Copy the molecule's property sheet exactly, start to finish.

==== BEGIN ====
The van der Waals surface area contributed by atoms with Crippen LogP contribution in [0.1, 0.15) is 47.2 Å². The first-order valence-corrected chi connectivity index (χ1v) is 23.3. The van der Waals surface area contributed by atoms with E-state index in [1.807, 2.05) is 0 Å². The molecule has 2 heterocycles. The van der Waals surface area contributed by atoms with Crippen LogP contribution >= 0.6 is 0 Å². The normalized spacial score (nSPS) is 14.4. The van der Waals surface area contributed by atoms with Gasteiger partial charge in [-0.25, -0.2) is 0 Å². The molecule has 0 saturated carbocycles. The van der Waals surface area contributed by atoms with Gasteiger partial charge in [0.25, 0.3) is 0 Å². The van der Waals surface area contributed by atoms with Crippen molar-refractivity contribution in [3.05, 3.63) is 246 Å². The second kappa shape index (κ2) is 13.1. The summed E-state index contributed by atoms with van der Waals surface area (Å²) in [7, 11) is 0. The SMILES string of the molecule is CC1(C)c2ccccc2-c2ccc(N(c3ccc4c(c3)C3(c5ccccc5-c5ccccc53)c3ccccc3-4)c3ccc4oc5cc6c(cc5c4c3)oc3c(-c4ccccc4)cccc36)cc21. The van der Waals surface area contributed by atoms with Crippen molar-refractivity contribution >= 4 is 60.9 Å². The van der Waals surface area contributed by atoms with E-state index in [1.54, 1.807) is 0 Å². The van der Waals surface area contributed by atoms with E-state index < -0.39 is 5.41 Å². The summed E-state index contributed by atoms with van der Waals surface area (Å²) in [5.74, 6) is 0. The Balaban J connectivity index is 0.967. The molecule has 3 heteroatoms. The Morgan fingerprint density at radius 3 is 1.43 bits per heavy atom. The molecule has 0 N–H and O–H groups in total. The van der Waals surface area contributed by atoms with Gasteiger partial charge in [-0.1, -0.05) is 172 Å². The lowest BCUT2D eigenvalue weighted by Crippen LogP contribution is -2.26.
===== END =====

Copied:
The van der Waals surface area contributed by atoms with Crippen LogP contribution in [0.1, 0.15) is 47.2 Å². The first-order valence-corrected chi connectivity index (χ1v) is 23.3. The van der Waals surface area contributed by atoms with E-state index in [1.807, 2.05) is 0 Å². The molecule has 2 heterocycles. The van der Waals surface area contributed by atoms with Crippen LogP contribution >= 0.6 is 0 Å². The normalized spacial score (nSPS) is 14.4. The van der Waals surface area contributed by atoms with Gasteiger partial charge in [-0.25, -0.2) is 0 Å². The molecule has 0 saturated carbocycles. The van der Waals surface area contributed by atoms with Gasteiger partial charge in [0.25, 0.3) is 0 Å². The van der Waals surface area contributed by atoms with Crippen molar-refractivity contribution in [3.05, 3.63) is 246 Å². The second kappa shape index (κ2) is 13.1. The summed E-state index contributed by atoms with van der Waals surface area (Å²) in [7, 11) is 0. The SMILES string of the molecule is CC1(C)c2ccccc2-c2ccc(N(c3ccc4c(c3)C3(c5ccccc5-c5ccccc53)c3ccccc3-4)c3ccc4oc5cc6c(cc5c4c3)oc3c(-c4ccccc4)cccc36)cc21. The van der Waals surface area contributed by atoms with Crippen molar-refractivity contribution >= 4 is 60.9 Å². The van der Waals surface area contributed by atoms with E-state index in [1.54, 1.807) is 0 Å². The van der Waals surface area contributed by atoms with E-state index < -0.39 is 5.41 Å². The summed E-state index contributed by atoms with van der Waals surface area (Å²) in [5.74, 6) is 0. The Balaban J connectivity index is 0.967. The molecule has 3 heteroatoms. The Morgan fingerprint density at radius 3 is 1.43 bits per heavy atom. The molecule has 0 N–H and O–H groups in total. The van der Waals surface area contributed by atoms with Gasteiger partial charge in [-0.1, -0.05) is 172 Å². The lowest BCUT2D eigenvalue weighted by Crippen LogP contribution is -2.26.